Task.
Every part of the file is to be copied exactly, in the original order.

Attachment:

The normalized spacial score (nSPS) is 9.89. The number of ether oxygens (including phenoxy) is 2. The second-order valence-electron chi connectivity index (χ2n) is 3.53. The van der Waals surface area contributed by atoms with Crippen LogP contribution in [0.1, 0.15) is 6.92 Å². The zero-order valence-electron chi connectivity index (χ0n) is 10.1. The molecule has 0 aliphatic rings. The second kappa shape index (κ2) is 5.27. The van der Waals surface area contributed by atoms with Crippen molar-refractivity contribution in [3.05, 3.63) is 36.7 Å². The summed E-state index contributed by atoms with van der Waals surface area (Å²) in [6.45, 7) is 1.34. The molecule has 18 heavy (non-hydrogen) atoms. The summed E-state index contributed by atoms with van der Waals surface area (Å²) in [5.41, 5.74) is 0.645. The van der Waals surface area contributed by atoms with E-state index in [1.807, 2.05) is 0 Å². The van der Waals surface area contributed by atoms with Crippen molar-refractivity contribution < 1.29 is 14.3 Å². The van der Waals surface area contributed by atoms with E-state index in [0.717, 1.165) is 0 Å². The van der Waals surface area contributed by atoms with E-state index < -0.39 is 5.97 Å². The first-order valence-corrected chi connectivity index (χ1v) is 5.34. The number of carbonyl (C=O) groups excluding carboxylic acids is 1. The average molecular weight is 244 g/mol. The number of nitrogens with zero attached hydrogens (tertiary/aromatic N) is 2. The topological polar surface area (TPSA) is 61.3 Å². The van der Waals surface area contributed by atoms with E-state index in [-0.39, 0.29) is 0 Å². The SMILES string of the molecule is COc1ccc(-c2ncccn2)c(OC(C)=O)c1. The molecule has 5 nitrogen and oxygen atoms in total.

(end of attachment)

The normalized spacial score (nSPS) is 9.89. The number of ether oxygens (including phenoxy) is 2. The second-order valence-electron chi connectivity index (χ2n) is 3.53. The van der Waals surface area contributed by atoms with Crippen LogP contribution in [0.1, 0.15) is 6.92 Å². The zero-order valence-electron chi connectivity index (χ0n) is 10.1. The molecule has 0 aliphatic rings. The second kappa shape index (κ2) is 5.27. The van der Waals surface area contributed by atoms with Crippen molar-refractivity contribution in [3.05, 3.63) is 36.7 Å². The summed E-state index contributed by atoms with van der Waals surface area (Å²) in [6.45, 7) is 1.34. The molecule has 18 heavy (non-hydrogen) atoms. The summed E-state index contributed by atoms with van der Waals surface area (Å²) in [5.41, 5.74) is 0.645. The van der Waals surface area contributed by atoms with E-state index in [1.807, 2.05) is 0 Å². The van der Waals surface area contributed by atoms with Crippen molar-refractivity contribution < 1.29 is 14.3 Å². The van der Waals surface area contributed by atoms with E-state index in [0.717, 1.165) is 0 Å². The van der Waals surface area contributed by atoms with E-state index < -0.39 is 5.97 Å². The first-order valence-corrected chi connectivity index (χ1v) is 5.34. The number of carbonyl (C=O) groups excluding carboxylic acids is 1. The average molecular weight is 244 g/mol. The number of nitrogens with zero attached hydrogens (tertiary/aromatic N) is 2. The topological polar surface area (TPSA) is 61.3 Å². The van der Waals surface area contributed by atoms with E-state index in [-0.39, 0.29) is 0 Å². The SMILES string of the molecule is COc1ccc(-c2ncccn2)c(OC(C)=O)c1. The molecule has 5 nitrogen and oxygen atoms in total.